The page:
Language Matters

Victor Montori's book, Why We Revolt, invites patients and clinicians alike to change not only the way we look at healthcare, but also how we talk about healthcare.  We asked, "Why is this shift in language important?"

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Language shapes the way we see, think, and act. Today, industrial healthcare and those seeking to shape it rely on industrial terms and therefore industrial thinking to respond to its problems and to improve. Problems of access, throughput and value don’t reveal the tragedy of people suffering without care that responds to their situation. Efforts to improve efficiency - value by its less glamorous name - drive the need to blur the differences between people  - patients and clinicians - to make them interchangeable, and what they do standardized. Making people a blur makes care generic, ineffective. And ineffective care cannot be efficient. Industrial efforts sound good particularly when the need to spend less is ever more acute.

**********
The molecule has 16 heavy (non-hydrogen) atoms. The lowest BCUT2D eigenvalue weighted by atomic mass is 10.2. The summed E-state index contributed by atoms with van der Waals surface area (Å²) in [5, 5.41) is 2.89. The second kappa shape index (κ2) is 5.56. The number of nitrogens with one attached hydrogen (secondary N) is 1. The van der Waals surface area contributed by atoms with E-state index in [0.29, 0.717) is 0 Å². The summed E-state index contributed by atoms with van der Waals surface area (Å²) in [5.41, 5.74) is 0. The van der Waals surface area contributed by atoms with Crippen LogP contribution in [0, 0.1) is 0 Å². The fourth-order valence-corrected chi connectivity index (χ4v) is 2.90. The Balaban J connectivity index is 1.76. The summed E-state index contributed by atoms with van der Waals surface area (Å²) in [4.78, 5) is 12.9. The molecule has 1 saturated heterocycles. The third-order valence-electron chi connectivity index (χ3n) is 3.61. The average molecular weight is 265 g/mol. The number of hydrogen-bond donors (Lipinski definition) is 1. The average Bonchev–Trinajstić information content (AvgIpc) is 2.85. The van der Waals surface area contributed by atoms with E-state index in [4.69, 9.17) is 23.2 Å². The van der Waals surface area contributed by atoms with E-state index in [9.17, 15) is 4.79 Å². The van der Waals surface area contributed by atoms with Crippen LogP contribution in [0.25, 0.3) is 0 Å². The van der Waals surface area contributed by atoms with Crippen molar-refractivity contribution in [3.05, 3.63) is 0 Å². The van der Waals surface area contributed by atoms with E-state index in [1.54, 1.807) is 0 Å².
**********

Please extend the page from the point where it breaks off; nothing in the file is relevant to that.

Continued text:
And yet, profits soar and tax funded safety net programs languish because of austerity and ideology. The problem is greed. And caring must respond to challenges of waste not with efficiency to fuel greed but with elegance that makes solidarity viable. Language matters. We don’t want industrial healthcare. We need careful and kind care. I trust that the actions we will take, the decisions we will make, the debates we will have, and the social compacts we will forge will be dramatically different when lovingly wrapped in the language of care. 

Join us on July 17 on Twitter for our first digital book club about Why We Revolt.  Follow @PatientRev on Twitter for details, and if you need more information on how to participate in a tweetchat, check out this blog post.